The private carriage on the Victoria Express was a rather elegant affair in the style of the Orient Express. The beds were comfortable and the dining car served a very good lunch on the return.
As luxurious as this all was, we had come not for the train, hotel or restaurants but to explore the renowned trekking trails between and around the near-by Dao villages of Ta Van and Ta Phin. Yes you read that right – himself and I spent a day trekking in the foothills of the Himalayas. Stay turned for pictures at eleven!
The word for October 15th is: Pacification /pasɪfɪˈkeɪʃ(ə)n/: [noun] Bring peace to (a country or warring factions), especially by the use or threat of military force. Late 15th century (earlier (late Middle English) as pacification): from Old French pacefier, from Latin pacificare, based on pax, pac– ‘peace’. As with most colonial overlords around the globe, the French acts of “pacification” was extremely brutal.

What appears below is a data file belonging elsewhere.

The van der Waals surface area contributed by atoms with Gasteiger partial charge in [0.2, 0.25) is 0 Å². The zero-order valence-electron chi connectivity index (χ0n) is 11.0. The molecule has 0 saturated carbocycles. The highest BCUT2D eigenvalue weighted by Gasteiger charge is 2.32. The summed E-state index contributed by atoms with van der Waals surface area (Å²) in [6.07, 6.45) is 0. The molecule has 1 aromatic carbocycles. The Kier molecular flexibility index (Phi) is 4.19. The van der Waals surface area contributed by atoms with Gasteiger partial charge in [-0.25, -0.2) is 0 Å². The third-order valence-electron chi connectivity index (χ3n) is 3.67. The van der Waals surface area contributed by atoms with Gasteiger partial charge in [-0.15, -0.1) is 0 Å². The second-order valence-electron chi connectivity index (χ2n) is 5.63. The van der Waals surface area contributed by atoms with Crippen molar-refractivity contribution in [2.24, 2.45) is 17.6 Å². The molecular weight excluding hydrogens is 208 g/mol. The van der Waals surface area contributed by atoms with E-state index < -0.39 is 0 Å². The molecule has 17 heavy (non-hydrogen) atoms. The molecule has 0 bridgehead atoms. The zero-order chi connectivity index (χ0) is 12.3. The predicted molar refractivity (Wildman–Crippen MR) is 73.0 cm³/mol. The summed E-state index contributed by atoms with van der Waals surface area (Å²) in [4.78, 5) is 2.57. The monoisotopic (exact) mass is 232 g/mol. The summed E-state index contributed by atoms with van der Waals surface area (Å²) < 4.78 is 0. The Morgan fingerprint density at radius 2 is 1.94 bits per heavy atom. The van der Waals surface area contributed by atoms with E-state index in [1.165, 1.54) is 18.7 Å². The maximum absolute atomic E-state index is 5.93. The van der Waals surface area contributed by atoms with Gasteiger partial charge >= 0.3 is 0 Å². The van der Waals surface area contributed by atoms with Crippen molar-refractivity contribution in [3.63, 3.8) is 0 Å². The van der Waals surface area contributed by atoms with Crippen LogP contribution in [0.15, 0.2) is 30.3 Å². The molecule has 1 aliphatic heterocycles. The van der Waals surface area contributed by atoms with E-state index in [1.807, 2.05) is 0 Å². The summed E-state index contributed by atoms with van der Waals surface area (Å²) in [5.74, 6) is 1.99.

As I mentioned yesterday, during our time in Rome – I have difficulty believing it was 15 years ago this coming August that we arrived there – we had the good fortune to see many of the wondrous hidden treasures of the city up close. One ancient monument that always intrigued me was the Mausoleum of Augustus that was visible from the glorious Museo dell’Ara Pacis as just a big mound of bricks, dirt, and scrub. There had been talk about restoring the burial place of Caesar Augustus and the project may have even started just before we left in 2011. Well it looks like talk has been replaced by action and the Mausoleum has been restored and opened to the public. Viewing at the moment is restricted in numbers because of COVID-19 restrictions.